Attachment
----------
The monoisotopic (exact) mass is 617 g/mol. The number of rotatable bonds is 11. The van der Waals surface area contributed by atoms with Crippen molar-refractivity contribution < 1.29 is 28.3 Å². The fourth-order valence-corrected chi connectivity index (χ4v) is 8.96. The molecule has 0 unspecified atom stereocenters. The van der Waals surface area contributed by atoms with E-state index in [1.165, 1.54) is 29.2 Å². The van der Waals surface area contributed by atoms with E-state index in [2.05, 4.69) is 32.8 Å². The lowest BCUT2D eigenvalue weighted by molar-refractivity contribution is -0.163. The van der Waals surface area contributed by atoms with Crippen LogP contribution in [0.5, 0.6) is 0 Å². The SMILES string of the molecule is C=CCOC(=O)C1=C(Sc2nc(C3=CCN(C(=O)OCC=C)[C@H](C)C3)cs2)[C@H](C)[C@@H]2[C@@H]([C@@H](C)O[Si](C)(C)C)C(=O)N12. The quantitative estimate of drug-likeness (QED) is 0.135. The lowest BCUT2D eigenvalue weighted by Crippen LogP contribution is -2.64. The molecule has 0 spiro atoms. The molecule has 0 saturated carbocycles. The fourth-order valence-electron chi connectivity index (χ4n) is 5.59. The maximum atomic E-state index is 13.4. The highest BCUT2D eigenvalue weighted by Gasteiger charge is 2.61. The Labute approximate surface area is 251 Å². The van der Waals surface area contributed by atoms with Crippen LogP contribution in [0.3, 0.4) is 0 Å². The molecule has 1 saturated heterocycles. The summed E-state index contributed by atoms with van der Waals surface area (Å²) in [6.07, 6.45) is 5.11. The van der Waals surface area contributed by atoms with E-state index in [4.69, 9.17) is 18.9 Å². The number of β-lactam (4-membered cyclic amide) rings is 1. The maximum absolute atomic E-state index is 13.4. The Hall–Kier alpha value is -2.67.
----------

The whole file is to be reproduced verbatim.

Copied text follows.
The monoisotopic (exact) mass is 617 g/mol. The number of rotatable bonds is 11. The van der Waals surface area contributed by atoms with Crippen molar-refractivity contribution < 1.29 is 28.3 Å². The fourth-order valence-corrected chi connectivity index (χ4v) is 8.96. The molecule has 0 unspecified atom stereocenters. The van der Waals surface area contributed by atoms with E-state index in [1.165, 1.54) is 29.2 Å². The van der Waals surface area contributed by atoms with E-state index in [2.05, 4.69) is 32.8 Å². The lowest BCUT2D eigenvalue weighted by molar-refractivity contribution is -0.163. The van der Waals surface area contributed by atoms with Crippen LogP contribution in [0.5, 0.6) is 0 Å². The SMILES string of the molecule is C=CCOC(=O)C1=C(Sc2nc(C3=CCN(C(=O)OCC=C)[C@H](C)C3)cs2)[C@H](C)[C@@H]2[C@@H]([C@@H](C)O[Si](C)(C)C)C(=O)N12. The quantitative estimate of drug-likeness (QED) is 0.135. The lowest BCUT2D eigenvalue weighted by Crippen LogP contribution is -2.64. The molecule has 0 spiro atoms. The molecule has 0 saturated carbocycles. The fourth-order valence-electron chi connectivity index (χ4n) is 5.59. The maximum atomic E-state index is 13.4. The highest BCUT2D eigenvalue weighted by Gasteiger charge is 2.61. The Labute approximate surface area is 251 Å². The van der Waals surface area contributed by atoms with Crippen LogP contribution in [0.3, 0.4) is 0 Å². The molecule has 1 saturated heterocycles. The summed E-state index contributed by atoms with van der Waals surface area (Å²) in [6.07, 6.45) is 5.11. The van der Waals surface area contributed by atoms with E-state index in [4.69, 9.17) is 18.9 Å². The number of β-lactam (4-membered cyclic amide) rings is 1. The maximum absolute atomic E-state index is 13.4. The Hall–Kier alpha value is -2.67.